program, so it is impossible to know what it should cost.
The Committee also needs additional information to evaluate the $428 million FY05
budget request for the Crew Exploration Vehicle (CEV), the new vehicle NASA intends
to design to transport humans on missions to the Space Station, the moon and beyond.
The FY05 funding is the first installment on a development project that NASA estimates
will cost $6.6 billion between FY05 and FY09 and another $8.4 billion by the time the
CEV is ready to achieve its first flight with humans on-board in 2014.
NASA’s proposed FY05 budget for Space Science is $4.1 billion, an increase of
approximately 5 percent over FY04 levels. As part of the President’s initiative, the FY05
budget for Space Science includes a new robotic program for lunar exploration. The
FY05 budget also reflects the transfer of a major portion of Project Prometheus out of
Space Science and into the new Exploration Systems account.
While the budget for Space Science appears to be adequate, the Committee is still
reviewing the projects that will be deferred or eliminated to carry out the President’s
proposal. Of particular interest is the Joint Dark Energy Mission, which was to have
been funded by NASA and DOE. The Committee is also concerned with NASA’s
decision to cancel future Hubble servicing missions. Any decision to reinstate Hubble
servicing missions would likely require additional funding in the FY05 budget.
NASA’s proposed FY05 budget for Earth Science is $1.4 billion, a decrease of nearly 3
percent from FY04 levels. The Committee believes that the budget request for these
programs is inadequate to meet the pressing needs for better satellite data. The cuts,
which are designed to help fund the exploration initiative, seem ill-timed when the
Administration has announced a significant new global change research plan.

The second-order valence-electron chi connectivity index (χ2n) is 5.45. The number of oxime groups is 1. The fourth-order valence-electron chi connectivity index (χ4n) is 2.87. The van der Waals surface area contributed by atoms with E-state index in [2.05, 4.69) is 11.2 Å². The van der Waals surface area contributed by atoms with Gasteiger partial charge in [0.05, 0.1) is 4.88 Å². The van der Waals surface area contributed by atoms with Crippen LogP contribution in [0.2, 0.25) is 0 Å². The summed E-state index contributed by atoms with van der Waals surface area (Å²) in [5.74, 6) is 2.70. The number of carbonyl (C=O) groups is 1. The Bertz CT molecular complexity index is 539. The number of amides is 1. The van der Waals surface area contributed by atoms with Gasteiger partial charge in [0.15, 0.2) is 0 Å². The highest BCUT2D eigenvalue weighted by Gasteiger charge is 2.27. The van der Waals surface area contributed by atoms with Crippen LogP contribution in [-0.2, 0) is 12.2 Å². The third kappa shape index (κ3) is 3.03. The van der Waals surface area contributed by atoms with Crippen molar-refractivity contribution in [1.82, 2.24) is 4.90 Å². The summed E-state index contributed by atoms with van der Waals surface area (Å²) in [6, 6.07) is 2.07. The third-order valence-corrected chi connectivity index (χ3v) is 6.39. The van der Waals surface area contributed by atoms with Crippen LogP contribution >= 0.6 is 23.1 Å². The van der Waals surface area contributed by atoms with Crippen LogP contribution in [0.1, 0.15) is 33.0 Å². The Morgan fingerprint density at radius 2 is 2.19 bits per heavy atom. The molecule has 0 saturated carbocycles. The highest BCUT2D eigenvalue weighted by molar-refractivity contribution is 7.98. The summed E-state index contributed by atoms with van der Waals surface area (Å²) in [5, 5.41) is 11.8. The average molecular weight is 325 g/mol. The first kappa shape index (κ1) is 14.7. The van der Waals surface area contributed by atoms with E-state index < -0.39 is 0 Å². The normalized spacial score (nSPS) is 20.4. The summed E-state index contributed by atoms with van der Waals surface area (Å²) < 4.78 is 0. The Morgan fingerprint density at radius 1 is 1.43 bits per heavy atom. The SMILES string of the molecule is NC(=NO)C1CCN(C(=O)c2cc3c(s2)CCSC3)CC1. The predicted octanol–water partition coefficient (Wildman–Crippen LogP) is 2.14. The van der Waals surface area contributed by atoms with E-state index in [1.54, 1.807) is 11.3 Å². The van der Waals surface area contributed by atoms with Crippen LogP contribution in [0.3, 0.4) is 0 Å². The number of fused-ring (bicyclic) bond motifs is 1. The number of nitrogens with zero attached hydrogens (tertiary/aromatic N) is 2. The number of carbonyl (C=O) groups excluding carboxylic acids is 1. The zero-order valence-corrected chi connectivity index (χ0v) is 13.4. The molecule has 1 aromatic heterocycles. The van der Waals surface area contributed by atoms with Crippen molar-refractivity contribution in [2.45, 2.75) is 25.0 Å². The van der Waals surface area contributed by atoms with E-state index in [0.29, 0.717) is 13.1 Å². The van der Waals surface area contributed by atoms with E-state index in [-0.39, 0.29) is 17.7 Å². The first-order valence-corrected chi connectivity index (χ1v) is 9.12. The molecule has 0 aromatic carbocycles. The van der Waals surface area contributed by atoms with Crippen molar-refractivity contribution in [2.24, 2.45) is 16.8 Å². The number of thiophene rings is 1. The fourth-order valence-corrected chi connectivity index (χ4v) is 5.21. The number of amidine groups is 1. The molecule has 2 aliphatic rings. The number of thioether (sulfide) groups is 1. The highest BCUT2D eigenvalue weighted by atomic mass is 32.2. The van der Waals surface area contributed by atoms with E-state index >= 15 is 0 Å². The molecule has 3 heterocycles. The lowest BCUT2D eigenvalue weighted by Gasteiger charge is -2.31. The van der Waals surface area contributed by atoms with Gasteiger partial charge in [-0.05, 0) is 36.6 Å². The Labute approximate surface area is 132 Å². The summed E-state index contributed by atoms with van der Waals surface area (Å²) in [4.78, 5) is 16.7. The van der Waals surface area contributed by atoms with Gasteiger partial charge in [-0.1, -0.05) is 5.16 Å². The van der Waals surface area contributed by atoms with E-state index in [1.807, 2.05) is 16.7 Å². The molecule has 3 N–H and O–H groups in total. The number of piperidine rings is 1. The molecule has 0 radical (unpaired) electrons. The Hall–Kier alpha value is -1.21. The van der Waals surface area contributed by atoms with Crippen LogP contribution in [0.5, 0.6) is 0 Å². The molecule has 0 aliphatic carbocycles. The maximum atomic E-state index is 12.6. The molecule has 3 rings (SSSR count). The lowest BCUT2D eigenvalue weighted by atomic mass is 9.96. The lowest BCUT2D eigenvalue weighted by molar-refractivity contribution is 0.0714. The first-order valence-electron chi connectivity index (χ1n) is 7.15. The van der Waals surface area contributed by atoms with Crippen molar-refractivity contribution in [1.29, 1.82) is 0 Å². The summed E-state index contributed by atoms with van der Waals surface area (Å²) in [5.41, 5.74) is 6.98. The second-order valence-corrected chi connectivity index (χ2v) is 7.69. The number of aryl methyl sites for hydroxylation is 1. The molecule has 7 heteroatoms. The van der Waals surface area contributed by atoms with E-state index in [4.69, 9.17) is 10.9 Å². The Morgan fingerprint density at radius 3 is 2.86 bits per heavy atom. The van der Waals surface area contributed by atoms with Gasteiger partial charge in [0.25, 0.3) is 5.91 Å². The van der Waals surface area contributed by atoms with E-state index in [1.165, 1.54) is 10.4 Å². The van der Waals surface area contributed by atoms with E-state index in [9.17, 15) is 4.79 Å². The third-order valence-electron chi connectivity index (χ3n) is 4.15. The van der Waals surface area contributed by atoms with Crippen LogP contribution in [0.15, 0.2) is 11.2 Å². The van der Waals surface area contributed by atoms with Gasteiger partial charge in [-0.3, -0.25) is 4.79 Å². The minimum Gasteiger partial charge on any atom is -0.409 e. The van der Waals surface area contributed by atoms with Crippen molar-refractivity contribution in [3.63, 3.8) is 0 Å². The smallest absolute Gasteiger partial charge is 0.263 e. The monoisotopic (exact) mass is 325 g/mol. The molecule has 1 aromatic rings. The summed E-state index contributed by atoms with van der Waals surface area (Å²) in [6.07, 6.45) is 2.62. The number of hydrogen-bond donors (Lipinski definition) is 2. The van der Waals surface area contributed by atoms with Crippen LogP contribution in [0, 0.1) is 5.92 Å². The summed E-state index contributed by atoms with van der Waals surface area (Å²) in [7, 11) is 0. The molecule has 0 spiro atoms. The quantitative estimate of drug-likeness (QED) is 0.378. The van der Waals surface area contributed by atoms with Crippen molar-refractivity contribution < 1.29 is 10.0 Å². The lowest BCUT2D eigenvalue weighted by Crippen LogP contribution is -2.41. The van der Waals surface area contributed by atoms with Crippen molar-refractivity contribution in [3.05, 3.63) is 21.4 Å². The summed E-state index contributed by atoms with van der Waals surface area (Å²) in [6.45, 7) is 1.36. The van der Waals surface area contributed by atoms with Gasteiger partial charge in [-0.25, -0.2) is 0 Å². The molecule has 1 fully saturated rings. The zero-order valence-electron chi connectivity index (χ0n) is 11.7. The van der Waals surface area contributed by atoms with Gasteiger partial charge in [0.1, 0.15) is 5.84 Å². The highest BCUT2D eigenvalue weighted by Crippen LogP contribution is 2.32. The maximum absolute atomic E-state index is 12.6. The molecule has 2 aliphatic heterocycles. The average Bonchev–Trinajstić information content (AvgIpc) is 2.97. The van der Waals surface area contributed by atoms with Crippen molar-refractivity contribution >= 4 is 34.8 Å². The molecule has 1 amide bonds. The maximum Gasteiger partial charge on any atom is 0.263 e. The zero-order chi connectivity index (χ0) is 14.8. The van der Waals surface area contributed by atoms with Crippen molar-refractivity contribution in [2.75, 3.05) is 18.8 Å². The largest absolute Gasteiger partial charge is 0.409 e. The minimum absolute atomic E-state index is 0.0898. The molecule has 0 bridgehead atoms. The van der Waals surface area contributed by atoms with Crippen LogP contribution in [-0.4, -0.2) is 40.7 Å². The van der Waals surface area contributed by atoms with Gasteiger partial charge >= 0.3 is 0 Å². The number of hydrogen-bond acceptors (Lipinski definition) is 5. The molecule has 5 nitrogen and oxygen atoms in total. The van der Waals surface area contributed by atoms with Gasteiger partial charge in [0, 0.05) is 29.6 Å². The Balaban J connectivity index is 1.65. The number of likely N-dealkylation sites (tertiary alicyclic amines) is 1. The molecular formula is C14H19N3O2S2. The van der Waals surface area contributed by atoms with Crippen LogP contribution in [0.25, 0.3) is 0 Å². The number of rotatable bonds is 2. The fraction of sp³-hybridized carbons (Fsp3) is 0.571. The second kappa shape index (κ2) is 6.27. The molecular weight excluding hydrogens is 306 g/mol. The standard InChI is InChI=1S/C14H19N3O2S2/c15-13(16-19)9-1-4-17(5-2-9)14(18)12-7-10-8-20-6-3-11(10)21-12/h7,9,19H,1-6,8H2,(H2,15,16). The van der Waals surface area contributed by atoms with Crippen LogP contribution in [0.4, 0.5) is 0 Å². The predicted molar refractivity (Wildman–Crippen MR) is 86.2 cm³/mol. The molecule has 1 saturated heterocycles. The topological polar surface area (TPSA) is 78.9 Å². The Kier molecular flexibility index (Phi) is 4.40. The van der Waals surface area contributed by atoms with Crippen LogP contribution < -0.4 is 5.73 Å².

The Committee is also troubled by the limited funding the budget provides for NASA’s
Aeronautics program. The budget cuts the program by nearly 3 percent, down to less
than $919 million for FY05. Aeronautics research has long been level funded, and it is
especially disadvantaged as NASA’s overhead costs of operating infrastructure fall
disproportionately on this program.
Federal Aviation Administration (FAA)
The Committee continues to be disappointed with the tepid support for Federal Aviation
Administration research and development activities. The budget request of $237.4
million represents a slight decrease from FY04 enacted levels, and is significantly less
than the $356.2 million authorized by the Vision 100 – Century of Aviation
Reauthorization Act (P.L. 108-176), signed by the President on December 12, 2003.
The FAA, together with other federal departments and agencies, is embarking on an
extensive, long-term project to develop a next generation air traffic management system.
The Committee believes this activity, coupled with ongoing research, demands greater
The FY05 request for the FAA’s Office of the Associate Administrator for Commercial
Space Transportation (AST) is $11.9 million. The Committee is optimistic that eventual
passage of legislation (H.R. 3752) authorizing AST to develop regulations for
commercial human space flight will result in the development of a robust and profitable
new industry. The Committee, however, remains concerned that AST is continuing to
develop burdensome and costly launch regulations that will undermine the
competitiveness of the existing U.S. expendable launch industry.
Department of Commerce—Office of Space Commercialization
The Committee urges continued support for this Office. The Office has played a useful
role in promoting the commercial space industry and in removing unnecessary
impediments to its development. The Office needs to take a stronger role in legal and
policy discussions within the government and be more aggressive in assisting U.S.
commercial space providers in their efforts to conduct business with the government.